Tuesday, February 25, 2014

From Hostility to Hospitality

Islamic Center of Murfreesboro
No matter where you live, you have probably heard about the controversy about the Islamic Center of Murfreesboro.  Certain dissatisfied citizens continue to protest the county’s granting a building permit to the new mosque although it has now been occupied over a year and several courts have ruled against the plaintiffs, who now want to take their case to U. S. Supreme Court.

On the larger stage, many Christian leaders in our country are considering ways to ministry in what may be the most religiously diverse nation in the world.  Christians are increasingly called to exercise our pastoral practices in a context that requires understanding of faith traditions other than our own.

Three years ago, with the support of the Henry Luce Foundation, the Association of Theological Schools provided grants to 18 theological schools to help prepare their graduates to serve faithfully in a multi-faith environment. The projects funded by the Christian Hospitality and Pastoral Practices in a Multi-faith Society (CHAPP) project are available online.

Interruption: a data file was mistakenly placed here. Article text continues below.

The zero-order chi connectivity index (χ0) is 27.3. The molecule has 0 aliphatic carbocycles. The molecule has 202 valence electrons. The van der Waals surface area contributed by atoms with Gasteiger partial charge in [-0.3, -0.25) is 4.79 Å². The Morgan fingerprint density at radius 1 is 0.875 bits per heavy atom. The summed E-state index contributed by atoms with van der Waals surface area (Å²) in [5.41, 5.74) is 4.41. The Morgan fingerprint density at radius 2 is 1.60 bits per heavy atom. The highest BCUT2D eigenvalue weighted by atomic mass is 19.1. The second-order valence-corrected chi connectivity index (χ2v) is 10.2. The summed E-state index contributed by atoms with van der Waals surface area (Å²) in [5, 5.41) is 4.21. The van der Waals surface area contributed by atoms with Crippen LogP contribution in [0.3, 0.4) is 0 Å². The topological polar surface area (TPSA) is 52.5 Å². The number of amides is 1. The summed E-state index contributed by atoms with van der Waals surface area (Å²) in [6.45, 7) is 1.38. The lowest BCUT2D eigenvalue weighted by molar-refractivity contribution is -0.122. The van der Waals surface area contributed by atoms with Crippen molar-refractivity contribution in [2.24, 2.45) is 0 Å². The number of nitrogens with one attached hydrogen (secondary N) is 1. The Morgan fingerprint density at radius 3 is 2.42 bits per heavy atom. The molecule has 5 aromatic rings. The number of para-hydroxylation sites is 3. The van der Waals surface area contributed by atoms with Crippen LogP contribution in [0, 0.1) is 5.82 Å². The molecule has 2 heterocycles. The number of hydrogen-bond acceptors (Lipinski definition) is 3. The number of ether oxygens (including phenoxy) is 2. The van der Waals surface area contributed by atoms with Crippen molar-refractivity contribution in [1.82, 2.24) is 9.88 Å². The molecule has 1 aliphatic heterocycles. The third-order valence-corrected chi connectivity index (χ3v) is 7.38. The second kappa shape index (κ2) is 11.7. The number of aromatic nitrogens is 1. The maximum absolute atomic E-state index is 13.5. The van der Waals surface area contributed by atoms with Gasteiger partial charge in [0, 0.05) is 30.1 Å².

The thrust of these projects was not to compromise the Christian faith or “water down the Gospel.”  In most cases the first step was to help theological students understand their own faith commitment better.  In the words of Jewish theologian Rabbi Abraham Joshua Heschel, “Faith must proceed interfaith.”  A person must have a firm grasp of his or her own tradition before entering into dialogue or cooperation with those of another faith tradition.

What is the value of a Christian minister knowing how to function in a multi-faith context?  Let me suggest several possibilities.

First, we can enrich our understanding of our own faith tradition by considering how others see us.  As we attempt to overcome the stereotypes that others have of us, we find new ways to interpret what is vital to us.

Second, as we learn to appreciate the faith tradition of another person, we come to see that person not as the “other” but as a multidimensional human being with many of the same questions, concerns, and values that we have.

Third, we can find areas of mutual concern where we might work together without abandoning our own convictions.  You do not have to give up your faith to work with others on matters of civic or social concern.  We all want things like better schools, less poverty, and healthy families no matter what faith we practice.

Fourth, we can learn how to effectively share resources or space. The resources allocated to ministries such as institutional chaplaincy are limited and becoming more so.  We must learn how to “share space” with other faith traditions while respecting our mutual commitments.

The effective Christian minister in 21st century America must have the skills to function in a multi-cultural, multi-faith environment.  This is not only a reality but an opportunity.

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